Court Rules Against Provision Used To Beef Up Sentences For Jan. 6 Attackers

A Washington, D.C., court said Friday that a lower court was wrong to apply a provision boosting the punishment for a Texas man convicted in the Jan. 6, 2021, insurrection at the U.S. Capitol — a ruling that could raise questions about many other Jan. 6 defendants’ sentences.

The U.S. Court of Appeals for the District of Columbia Circuit said the so-called sentencing enhancement did not apply to one of Larry Brock’s six convictions for his participation in the Jan. 6 insurrection. Brock was briefly on the Senate floor during his 38 minutes in the U.S. Capitol during the attack — which the lower court found was enough to be considered “substantial interference with the administration of justice,” making him eligible for a harsher sentence.

The appeals court disagreed. “We hold that the ‘administration of justice’ enhancement does not apply to interference with the legislative process of certifying electoral votes,” said Judge Patricia Millett in a written opinion.

The case may be significant because that enhancement has been used by federal prosecutors in many other cases involving Jan. 6 insurrectionists. The Washington Post reported it could mean more than 100 could have to be resentenced.

The court sent Brock’s case back to district court so the sentence for his felony conviction for obstructing an official proceeding could be reassessed, this time without the enhancement. His initial sentence on that charge was 24 months in prison.

But the court left intact Brock’s five other convictions, with concurrent sentences of six to 12 months each and 24 months of probation.

Millett wrote in her opinion that the electoral certification process that the Jan. 6 rioters sought to interrupt was not the same as a judicial or quasi-judicial proceeding whose disruption would could be seen as obstructing justice, and thus Brock did not qualify for enhanced penalties.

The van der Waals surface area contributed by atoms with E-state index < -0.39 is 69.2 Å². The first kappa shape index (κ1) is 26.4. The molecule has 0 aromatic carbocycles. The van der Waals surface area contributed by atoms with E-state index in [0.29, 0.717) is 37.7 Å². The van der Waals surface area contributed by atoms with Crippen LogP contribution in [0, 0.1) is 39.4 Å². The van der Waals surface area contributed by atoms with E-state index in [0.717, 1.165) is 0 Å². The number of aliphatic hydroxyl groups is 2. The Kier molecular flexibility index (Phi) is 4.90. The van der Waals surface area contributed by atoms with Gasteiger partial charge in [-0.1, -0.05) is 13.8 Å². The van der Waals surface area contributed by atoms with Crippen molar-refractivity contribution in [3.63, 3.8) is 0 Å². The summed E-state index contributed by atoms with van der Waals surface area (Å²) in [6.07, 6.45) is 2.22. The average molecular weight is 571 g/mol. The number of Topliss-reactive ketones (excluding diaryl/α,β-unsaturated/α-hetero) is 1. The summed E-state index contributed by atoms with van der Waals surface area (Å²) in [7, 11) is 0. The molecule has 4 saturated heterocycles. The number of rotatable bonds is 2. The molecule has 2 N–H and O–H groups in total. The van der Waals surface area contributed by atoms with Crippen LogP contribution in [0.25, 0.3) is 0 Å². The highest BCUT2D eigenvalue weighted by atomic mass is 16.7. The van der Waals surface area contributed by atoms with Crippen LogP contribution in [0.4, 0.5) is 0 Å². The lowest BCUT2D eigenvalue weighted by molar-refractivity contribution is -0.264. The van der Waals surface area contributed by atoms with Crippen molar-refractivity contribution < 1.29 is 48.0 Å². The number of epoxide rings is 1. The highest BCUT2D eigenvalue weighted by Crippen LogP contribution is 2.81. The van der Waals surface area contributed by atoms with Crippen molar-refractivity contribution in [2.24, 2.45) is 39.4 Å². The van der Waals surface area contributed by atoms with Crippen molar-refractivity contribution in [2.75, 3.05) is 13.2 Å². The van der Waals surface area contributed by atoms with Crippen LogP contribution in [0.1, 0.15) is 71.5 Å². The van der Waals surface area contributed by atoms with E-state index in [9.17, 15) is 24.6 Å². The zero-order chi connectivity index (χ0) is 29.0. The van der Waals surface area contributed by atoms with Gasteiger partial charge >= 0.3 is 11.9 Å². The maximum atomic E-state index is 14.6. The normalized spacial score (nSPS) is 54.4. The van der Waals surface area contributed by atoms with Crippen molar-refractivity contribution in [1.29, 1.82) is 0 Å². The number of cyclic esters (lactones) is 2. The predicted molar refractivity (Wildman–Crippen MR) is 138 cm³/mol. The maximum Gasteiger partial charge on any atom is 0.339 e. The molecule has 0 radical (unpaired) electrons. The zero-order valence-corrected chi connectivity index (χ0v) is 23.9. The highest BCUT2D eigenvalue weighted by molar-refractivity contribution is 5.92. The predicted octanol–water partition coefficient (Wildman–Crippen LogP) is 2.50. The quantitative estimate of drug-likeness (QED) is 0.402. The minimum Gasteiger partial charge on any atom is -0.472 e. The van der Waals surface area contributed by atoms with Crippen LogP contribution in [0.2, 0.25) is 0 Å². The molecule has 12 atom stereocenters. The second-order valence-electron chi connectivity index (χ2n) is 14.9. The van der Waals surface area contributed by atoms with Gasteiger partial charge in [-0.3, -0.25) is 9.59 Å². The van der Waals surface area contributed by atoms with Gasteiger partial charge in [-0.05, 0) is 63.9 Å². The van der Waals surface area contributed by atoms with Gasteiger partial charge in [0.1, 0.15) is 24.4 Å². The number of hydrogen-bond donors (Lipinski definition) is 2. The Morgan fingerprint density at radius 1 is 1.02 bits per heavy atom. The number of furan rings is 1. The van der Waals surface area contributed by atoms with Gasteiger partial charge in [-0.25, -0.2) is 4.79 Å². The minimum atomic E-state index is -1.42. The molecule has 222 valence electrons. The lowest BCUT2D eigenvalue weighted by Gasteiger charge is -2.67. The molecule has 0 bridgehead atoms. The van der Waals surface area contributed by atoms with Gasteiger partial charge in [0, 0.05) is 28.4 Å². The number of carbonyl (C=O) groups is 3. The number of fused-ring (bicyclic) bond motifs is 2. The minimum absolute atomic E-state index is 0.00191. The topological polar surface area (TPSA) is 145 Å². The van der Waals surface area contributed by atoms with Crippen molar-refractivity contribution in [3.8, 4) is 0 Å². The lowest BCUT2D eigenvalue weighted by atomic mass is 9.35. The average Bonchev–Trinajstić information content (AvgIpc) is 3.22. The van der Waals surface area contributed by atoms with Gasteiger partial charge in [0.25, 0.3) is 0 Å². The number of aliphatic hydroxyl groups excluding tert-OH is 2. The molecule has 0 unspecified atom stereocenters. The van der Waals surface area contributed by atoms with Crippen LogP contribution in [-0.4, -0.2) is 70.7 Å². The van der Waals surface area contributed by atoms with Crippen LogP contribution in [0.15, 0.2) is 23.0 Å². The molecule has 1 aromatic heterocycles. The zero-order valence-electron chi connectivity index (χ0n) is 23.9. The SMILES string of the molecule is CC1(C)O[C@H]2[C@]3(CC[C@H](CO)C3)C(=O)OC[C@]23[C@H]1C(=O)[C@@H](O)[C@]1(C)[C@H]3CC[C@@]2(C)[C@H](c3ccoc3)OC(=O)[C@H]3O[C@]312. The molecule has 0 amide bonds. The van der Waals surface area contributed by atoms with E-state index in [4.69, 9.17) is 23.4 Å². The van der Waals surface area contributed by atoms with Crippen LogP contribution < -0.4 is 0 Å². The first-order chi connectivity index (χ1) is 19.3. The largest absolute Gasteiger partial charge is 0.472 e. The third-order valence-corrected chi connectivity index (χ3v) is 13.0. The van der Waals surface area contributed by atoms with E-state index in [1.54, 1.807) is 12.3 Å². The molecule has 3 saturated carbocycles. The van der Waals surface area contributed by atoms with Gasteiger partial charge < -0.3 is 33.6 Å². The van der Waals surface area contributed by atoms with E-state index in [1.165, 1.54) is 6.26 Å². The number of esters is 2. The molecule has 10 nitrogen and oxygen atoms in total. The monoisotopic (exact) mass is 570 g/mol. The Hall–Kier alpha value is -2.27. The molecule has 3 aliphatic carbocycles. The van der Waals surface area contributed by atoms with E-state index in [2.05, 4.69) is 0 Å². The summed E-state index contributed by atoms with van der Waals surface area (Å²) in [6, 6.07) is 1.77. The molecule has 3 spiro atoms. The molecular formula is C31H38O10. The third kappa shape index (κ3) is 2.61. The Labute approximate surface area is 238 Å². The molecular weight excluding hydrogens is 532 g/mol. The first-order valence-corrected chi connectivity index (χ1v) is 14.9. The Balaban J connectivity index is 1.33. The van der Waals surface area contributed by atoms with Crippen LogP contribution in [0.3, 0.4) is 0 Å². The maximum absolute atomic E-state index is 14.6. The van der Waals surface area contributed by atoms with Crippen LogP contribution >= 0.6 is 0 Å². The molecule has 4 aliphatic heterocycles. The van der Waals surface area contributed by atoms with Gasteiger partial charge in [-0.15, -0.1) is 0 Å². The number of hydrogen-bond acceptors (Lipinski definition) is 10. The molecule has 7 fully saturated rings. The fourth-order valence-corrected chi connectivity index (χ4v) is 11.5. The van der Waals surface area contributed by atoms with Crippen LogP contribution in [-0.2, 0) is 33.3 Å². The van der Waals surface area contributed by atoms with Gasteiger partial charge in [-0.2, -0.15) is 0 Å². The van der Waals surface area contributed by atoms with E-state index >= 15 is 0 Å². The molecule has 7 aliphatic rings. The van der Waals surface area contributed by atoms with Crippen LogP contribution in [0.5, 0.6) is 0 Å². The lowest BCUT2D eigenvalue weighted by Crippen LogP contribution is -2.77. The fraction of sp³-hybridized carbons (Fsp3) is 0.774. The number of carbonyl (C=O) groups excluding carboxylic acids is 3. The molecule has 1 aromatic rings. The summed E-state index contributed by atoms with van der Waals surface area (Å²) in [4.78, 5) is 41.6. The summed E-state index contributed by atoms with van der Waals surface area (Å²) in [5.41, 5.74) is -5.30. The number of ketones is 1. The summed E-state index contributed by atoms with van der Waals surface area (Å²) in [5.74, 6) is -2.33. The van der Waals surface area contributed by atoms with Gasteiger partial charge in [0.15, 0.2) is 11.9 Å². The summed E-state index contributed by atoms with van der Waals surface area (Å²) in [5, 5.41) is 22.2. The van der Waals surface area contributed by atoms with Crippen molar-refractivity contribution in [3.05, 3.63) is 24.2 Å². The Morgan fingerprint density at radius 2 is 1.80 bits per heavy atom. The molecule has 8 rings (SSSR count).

“The multi-step process of certifying electoral college votes—as important to our democratic system of government as it is—bears little resemblance to the traditional understanding of the administration of justice as the judicial or quasi-judicial investigation or determination of individual rights,” she wrote.

“To the extent that law enforcement is present, it is there to protect the lawmakers and their process, not to investigate individuals’ rights or to enforce Congress’s certification decision. After all, law enforcement is present for security purposes for a broad variety of governmental proceedings that do not involve the ‘administration of justice’—presidential inaugurations, for example, and the pardoning of the Thanksgiving Turkey.”

Former president Donald Trump has said the Jan. 6 convicts have been mistreated, likening them to “political prisoners,” and a cottage industry has sprung up in right-wing circles portraying the convicts as victims of political oppression.

Brock is one of the highest-profile Jan. 6 insurrectionists, having been caught on camera as one of the older attackers in the Senate chamber wearing a combat-style helmet and a tactical vest.

The appeals court said Brock, one of many former military personnel who participated in the attack, told other rioters to “calm down” and not to sit in the Senate president’s chair because it would be disrespectful.

But the court also noted that before the attack, Brock called the 2020 election stolen and fraudulent on social media, and told a fellow veteran there needed to be a “plan of action” if Trump was not certified the 2020 winner.

“Brock also outlined ‘[r]ules of engagement[,]’ including avoiding killing law enforcement officers ‘unless necessary[,]’ ‘[a]ttempt[ing] to capture Democrats with knowledge of [the] coup[,]’ and ’[s]hoot[ing] and destroy[ing] enemy communication nodes and key personnel,’” the court said.